Here Where We Live: Mexico and NAFTA

Series produced by Round Earth Media

Caption: PRX default Series image
PRX default Series image 

A week-long series of 7- to 8-minute features exploring the environmental implications of NAFTA in Mexico.

In a series of five sound-rich stories, independent producers Mary Stucky and Mary Losure explore how the free trade agreement Mexico signed with its rich northern neighbors has reverberated across rural Mexico. Listeners hear from the troubled state of Chiapas where, in a clash of cultures, local opposition has put a stop to international “bioprospecting” for cures based on medicinal plants; from the Isthmus of Tehuantepec, where free-trade backers are working to build roads that will open southern Mexico to the rest of the world, against the opposition of some Mexican peasants; and from Oaxaca, where farmers have appealed to an international commission created by NAFTA for help in the fight against cheap US corn imports, one of the driving forces behind the migration of Mexicans to the United States. Listeners hear a profile of a forest cooperative near Durango selling sustainably-grown wood on the international market, and they’ll hear how environmental groups are fighting to save mangrove swamps from development aimed at US tourists. Hide full description

In a series of five sound-rich stories, independent producers Mary Stucky and Mary Losure explore how the free trade agreement Mexico signed with its rich northern neighbors has reverberated across rural Mexico. Listeners hear from the troubled state of Chiapas where, in a clash of cultures, local opposition has put a stop to international “bioprospecting” for cures based on medicinal plants; from the Isthmus of Tehuantepec, where free-trade backers are working to build roads that will open southern Mexico to the rest of the world, against the opposition of some Mexican peasants; and from Oaxaca, where farmers have appealed to an international commission created by NAFTA for help in the fight against cheap US corn imports, one of the driving forces behind the migration of Mexicans to... Show full description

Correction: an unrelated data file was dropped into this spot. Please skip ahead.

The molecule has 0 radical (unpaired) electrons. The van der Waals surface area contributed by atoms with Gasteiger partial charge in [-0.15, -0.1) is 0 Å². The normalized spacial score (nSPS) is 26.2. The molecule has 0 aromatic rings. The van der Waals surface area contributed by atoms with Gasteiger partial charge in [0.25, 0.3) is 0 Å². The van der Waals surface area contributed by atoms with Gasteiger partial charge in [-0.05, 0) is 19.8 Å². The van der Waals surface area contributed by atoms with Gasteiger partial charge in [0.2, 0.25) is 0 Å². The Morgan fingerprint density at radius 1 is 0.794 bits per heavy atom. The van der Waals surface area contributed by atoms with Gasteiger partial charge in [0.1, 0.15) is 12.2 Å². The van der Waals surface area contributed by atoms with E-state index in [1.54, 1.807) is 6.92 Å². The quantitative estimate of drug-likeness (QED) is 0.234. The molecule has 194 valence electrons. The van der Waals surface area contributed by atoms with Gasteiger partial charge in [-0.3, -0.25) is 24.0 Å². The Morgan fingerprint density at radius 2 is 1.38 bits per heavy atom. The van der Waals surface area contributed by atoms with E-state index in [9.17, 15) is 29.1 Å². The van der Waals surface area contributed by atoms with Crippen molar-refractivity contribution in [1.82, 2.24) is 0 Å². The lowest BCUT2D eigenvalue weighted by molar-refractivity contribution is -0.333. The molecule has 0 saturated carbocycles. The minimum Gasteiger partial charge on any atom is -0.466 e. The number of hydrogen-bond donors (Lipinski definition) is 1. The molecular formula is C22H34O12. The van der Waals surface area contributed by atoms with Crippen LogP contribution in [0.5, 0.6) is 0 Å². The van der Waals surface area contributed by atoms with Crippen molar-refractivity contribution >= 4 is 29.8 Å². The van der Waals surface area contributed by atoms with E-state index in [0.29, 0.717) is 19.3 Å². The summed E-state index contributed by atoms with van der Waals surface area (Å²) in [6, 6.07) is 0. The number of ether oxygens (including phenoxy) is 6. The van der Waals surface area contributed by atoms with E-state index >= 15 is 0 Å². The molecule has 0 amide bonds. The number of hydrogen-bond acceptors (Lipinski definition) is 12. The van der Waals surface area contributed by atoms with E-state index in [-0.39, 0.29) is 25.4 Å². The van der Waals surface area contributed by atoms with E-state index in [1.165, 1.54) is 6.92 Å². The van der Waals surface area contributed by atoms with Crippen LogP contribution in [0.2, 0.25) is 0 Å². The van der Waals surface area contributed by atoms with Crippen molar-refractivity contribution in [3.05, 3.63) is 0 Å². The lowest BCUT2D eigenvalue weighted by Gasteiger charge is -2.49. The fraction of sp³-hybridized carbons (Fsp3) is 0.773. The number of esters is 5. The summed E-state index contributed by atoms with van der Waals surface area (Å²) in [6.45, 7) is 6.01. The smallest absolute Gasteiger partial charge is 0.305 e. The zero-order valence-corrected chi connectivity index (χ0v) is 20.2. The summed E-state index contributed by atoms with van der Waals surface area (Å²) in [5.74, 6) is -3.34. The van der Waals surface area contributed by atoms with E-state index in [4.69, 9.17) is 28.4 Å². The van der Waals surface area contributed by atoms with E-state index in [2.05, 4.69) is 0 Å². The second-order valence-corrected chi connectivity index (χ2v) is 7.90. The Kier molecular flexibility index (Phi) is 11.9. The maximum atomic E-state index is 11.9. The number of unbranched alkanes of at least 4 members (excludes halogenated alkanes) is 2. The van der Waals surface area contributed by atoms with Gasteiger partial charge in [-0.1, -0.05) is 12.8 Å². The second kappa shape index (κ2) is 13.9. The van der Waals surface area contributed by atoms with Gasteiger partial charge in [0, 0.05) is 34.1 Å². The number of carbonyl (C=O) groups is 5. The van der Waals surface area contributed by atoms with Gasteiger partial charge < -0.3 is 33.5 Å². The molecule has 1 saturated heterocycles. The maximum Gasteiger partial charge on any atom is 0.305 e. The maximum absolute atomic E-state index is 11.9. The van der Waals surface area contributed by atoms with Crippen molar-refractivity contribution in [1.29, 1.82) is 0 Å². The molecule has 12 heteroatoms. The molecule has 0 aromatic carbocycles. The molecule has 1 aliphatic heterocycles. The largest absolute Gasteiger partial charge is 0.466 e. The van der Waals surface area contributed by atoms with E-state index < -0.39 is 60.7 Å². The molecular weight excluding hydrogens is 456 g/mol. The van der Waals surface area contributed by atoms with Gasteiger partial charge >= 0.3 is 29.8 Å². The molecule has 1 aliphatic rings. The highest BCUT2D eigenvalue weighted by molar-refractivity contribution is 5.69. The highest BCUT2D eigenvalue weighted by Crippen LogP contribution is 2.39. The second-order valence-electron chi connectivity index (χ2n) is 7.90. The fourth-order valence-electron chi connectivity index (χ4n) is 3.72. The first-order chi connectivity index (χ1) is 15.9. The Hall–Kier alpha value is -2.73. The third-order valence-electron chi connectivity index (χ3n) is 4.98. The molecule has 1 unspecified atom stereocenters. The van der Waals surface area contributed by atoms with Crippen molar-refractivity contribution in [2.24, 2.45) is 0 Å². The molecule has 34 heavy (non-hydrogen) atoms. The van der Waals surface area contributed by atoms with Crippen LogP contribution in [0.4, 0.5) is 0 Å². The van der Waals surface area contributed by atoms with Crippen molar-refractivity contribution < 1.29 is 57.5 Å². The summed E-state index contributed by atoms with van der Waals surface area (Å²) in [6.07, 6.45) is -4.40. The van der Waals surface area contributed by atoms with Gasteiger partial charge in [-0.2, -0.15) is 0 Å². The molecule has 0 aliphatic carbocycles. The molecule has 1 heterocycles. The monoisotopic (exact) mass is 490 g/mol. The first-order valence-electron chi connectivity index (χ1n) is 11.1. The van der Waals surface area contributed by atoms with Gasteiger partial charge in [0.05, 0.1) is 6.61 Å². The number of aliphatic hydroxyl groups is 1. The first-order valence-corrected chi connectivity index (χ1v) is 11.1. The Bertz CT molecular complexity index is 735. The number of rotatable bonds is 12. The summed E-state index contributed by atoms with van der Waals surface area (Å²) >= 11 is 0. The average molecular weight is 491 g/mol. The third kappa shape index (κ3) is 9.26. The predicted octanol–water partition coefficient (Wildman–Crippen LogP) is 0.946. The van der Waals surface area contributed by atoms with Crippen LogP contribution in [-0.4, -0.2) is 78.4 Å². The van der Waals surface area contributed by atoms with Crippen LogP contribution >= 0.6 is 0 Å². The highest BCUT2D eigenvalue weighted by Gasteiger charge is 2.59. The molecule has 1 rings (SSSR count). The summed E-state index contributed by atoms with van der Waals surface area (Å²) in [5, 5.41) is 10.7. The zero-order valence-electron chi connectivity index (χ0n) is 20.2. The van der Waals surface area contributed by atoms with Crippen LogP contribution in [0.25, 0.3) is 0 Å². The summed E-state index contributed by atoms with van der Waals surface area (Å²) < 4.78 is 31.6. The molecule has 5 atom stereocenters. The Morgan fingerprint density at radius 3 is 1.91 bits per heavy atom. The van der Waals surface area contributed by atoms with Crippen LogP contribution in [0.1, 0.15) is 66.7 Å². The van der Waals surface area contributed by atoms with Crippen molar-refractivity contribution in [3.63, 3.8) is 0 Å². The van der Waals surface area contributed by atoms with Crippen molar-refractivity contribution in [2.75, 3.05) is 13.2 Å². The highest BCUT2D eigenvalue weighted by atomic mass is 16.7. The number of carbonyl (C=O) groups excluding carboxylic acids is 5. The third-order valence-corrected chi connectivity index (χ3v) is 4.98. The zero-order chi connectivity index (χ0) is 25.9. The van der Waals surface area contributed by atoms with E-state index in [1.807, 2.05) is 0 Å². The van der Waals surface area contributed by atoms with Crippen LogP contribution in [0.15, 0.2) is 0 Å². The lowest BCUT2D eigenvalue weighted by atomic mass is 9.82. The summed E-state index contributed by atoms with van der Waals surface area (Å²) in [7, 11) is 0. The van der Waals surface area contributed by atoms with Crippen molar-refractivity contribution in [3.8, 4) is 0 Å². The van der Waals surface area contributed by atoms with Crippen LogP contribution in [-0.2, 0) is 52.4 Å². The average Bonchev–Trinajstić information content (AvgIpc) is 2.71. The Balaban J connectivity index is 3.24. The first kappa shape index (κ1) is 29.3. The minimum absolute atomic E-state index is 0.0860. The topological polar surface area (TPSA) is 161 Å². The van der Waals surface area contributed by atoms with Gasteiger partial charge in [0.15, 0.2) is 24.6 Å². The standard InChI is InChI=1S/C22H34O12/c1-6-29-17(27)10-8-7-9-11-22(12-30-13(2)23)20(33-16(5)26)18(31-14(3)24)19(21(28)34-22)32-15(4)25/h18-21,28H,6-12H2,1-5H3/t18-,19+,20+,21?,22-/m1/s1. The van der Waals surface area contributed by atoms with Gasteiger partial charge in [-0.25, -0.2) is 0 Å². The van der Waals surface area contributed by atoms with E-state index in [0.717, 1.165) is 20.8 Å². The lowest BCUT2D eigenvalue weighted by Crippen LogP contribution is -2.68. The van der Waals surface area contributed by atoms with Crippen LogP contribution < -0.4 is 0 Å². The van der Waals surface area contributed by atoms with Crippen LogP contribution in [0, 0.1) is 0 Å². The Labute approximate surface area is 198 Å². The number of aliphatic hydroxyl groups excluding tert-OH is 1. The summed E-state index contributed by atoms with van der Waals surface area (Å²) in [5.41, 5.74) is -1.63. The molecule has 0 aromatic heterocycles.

5 Pieces

Order by: Newest First | Oldest First
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Mexico is trying to balance its lucrative tourism industry with the need to protect fragile coastal ecosystems.

Bought by KFAI, KUNM, Here and Now, and WYSO


  • Added: Apr 20, 2005
  • Length: 07:24
  • Purchases: 4
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Community-owned forests in Mexico are tapping into the demand for eco-friendly wood -- at least for now.

Bought by KUNM, Here and Now, and WAER


  • Added: Apr 20, 2005
  • Length: 07:03
  • Purchases: 3
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US corn imports in Mexico are making it hard for traditional farmers to maintain precious biodiversity.

Bought by KSUT, KFAI, KUNM, and Here and Now


  • Added: Apr 20, 2005
  • Length: 07:44
  • Purchases: 4
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Improved roads were supposed to be a side-benefit of NAFTA, but some poor Mexicans are convinced that highways won't improve their lives.

Bought by KUNM and Here and Now


  • Added: Apr 20, 2005
  • Length: 07:39
  • Purchases: 2
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Traditional Mexican healers have stopped "bioprospecting projects of foreign pharmaceutical companies.

Bought by KSUT, KFAI, KUNM, WAER, Here and Now and more


  • Added: Apr 20, 2005
  • Length: 07:56
  • Purchases: 6